Penalty heartache strikes again for England
England last night exited the European Championships beset with regret, their ambitions halted by a penalty shoot-out in Kiev. They had reached the quarter-finals having surprisingly topped Group D but there was little unexpected about the manner of their departure. It was over as soon as the ball was placed on the spot.
There is a growing roll call of English players to falter from 12 yards. It is an inauspicious club; Ashley Young and Ashley Cole both last night adding their names to a list which includes Gareth Southgate, Chris Waddle, David Batty and David Beckham.
England had overcome perceived limitations in each of their group matches but were undone by the Italians last night. Cesare Prandelli's side belie expectation around about the time they get started. A 1-1 draw with Spain in their opening game seemed to enhance their prospects in the competition but they are not a side replete with masterful talent. Their main threat against England was also the most untrustworthy.
Mario Balotelli has proven repeatedly that he cannot be left alone with his own car keys, a box of fireworks, or the ball. He is temperamental presence – the forward attempted to celebrate his adroit goal against the Republic of Ireland by remonstrating with his coach – yet his starting berth is retained due to his proclivity to interrupt his petulance and indulge his talents. Last night proved a convenient vignette; Balotelli showing flashes of his ability but failing to profit fully.
His first chance came after 25 minutes. It was also his best. The Manchester City striker eased himself into space between England's centre-back pairing of Joleon Lescott and John Terry and collected a raking pass from the effervescent Andrea Pirlo. His hesistation in trying to nudge a shot over Hart allowed Terry to scud the ball clear.
Balotelli proved similarly profligate when he snatched at a volley following a delectable flicked pass from Claudio Marchisio a few minutes later. The midfielder acknowledged the attempt, having already saluted a swerving drive from Daniele De Rossi just three minutes into the match which struck a post.
The Italians were allowed to become more assured after the break; England instead retreating to their own half and waiting to absorb the pressure. Pirlo was invited to thread balls forward, Balotelli tested Hart and De Rossi nudged a shot wide after 48 minutes having been found in space at the back post. It was an inexcusable miss but was one he was allowed by England's lack of adventure.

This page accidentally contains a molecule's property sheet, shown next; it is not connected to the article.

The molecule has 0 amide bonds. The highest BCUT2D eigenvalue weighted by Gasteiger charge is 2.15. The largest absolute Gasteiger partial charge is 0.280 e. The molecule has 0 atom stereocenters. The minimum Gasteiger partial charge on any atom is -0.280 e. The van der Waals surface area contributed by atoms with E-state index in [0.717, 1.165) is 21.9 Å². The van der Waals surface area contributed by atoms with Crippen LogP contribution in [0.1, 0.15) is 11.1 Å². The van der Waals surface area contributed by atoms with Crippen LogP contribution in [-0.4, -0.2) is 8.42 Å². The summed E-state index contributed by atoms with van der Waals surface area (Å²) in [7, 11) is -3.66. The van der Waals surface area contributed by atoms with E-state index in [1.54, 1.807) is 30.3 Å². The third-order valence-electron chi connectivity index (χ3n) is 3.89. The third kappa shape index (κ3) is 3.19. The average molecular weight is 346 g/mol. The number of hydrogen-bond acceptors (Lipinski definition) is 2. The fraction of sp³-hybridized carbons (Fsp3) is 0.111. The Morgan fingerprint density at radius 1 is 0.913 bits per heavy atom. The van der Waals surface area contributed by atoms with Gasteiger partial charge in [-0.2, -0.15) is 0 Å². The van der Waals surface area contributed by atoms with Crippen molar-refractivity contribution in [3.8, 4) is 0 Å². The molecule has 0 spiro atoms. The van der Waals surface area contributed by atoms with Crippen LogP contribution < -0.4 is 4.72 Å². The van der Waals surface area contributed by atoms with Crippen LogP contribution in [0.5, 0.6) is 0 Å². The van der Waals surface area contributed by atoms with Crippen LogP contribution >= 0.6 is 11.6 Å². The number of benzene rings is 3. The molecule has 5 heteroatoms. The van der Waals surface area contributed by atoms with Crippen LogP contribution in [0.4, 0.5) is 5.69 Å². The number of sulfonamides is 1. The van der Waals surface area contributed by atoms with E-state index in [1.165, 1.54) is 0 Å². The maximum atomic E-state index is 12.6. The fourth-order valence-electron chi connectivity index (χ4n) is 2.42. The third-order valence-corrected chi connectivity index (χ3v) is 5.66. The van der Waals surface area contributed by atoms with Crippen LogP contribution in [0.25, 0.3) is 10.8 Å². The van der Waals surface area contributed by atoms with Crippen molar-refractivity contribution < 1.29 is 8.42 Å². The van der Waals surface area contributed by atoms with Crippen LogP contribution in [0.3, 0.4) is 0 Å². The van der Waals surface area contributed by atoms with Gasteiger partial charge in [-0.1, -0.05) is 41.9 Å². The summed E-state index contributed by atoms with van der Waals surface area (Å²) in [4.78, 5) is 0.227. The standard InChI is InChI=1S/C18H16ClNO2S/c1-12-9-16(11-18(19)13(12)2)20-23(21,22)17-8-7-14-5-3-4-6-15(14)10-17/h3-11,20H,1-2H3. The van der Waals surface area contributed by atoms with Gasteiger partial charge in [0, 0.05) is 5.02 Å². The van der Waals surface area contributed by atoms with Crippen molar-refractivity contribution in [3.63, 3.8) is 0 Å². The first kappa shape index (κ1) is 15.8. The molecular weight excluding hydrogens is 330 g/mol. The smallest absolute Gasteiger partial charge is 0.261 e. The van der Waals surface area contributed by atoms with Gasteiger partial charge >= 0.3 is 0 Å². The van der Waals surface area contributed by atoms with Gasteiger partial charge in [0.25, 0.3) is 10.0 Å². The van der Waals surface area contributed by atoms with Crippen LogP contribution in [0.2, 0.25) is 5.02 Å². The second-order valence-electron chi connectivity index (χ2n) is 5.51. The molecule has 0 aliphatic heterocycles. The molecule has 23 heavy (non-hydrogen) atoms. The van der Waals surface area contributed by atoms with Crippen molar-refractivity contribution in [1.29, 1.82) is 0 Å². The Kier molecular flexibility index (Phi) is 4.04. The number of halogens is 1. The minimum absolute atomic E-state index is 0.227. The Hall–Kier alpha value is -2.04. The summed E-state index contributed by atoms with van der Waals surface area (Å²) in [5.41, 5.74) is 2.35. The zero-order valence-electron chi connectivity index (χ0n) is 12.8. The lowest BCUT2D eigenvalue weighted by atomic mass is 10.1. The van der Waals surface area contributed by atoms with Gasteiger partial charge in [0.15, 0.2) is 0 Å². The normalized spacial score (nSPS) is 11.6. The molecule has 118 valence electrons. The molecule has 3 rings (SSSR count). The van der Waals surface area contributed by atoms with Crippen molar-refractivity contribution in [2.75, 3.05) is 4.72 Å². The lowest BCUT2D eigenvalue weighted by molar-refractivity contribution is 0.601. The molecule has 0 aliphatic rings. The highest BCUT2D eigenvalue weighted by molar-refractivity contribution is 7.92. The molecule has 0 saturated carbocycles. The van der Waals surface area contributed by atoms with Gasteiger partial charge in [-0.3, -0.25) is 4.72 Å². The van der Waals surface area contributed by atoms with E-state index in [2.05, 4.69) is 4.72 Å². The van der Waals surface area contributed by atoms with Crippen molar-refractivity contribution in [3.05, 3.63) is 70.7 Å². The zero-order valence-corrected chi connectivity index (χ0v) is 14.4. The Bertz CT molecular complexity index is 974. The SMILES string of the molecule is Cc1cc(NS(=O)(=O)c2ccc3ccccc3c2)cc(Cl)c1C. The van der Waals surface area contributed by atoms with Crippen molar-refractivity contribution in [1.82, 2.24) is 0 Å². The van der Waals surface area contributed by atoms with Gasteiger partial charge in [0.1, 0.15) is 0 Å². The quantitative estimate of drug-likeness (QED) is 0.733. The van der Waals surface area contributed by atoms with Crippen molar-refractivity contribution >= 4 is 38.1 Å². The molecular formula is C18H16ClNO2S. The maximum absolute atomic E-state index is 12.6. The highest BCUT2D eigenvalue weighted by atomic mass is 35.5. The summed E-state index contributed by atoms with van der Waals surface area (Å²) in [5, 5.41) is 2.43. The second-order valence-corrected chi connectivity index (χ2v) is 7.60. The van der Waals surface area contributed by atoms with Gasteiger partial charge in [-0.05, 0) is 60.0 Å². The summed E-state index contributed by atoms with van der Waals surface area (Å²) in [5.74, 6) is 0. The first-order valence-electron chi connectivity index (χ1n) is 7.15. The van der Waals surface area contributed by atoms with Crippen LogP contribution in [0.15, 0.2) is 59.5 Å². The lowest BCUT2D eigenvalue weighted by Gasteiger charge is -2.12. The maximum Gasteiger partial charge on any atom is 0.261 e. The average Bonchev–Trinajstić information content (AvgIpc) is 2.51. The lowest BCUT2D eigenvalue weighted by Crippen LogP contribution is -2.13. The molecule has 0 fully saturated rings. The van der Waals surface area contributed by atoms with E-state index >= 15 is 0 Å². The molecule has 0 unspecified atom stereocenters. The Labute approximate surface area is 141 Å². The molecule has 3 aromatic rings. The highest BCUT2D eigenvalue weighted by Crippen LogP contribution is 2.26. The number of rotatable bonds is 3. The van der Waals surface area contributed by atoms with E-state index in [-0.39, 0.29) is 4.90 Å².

James Milner – whose modest ability has been brought into sharp focus by his presence at these finals – was replaced by Theo Walcott midway through the second half as Roy Hodgson looked to inject greater impetus into his side. It didn't work. England remained reluctant to venture out of their own half, instead closing ranks and daring Italy to break them down. They did. Yet Hart's goal remained undisturbed; Antonio Nocerino squandering a chance after 89 minutes, the Italian substitute galloping into the penalty area only to have the ball nudged off his toe by Johnson.
It seemed only a matter of time until England's resistance was breached and they were offering a friendly nod to a better side. That came closest to fruition early in extra time – substitute Alessandro Diamanti sending a cross drifting into the penalty area, the ball evading everything except the far post. The former West Ham United forward's next cross did result in the ball nestling in the net, only for the assistant referee's flag to render it void, Nocerino having strayed marginally offside before stooping to beat Hart.
Given the engrossing nature of the game, penalties held a certain appeal. They were a certainty after Marchiso upended Rooney to afford England a belated reprieve. But it was England. And it was penalties. Balotelli and Steven Gerrard both converted with aplomb before Riccardo Montolivo planted his spot-kick past a post. Rooney drove his past Buffon, while Pirlo opted for a delectable chip. If the Italians were perturbed by their miss then they weren't showing it.
When Young struck the bar with England's third penalty Buffon saluted Montolivo, Nocerino restoring Italy's advantage with a cool finish. England feared they were out when Buffon clutched Cole's poorly-struck penalty and that was realised when Diamanti stroked the ball beyond Hart.
Italy win 4-2 after penalties
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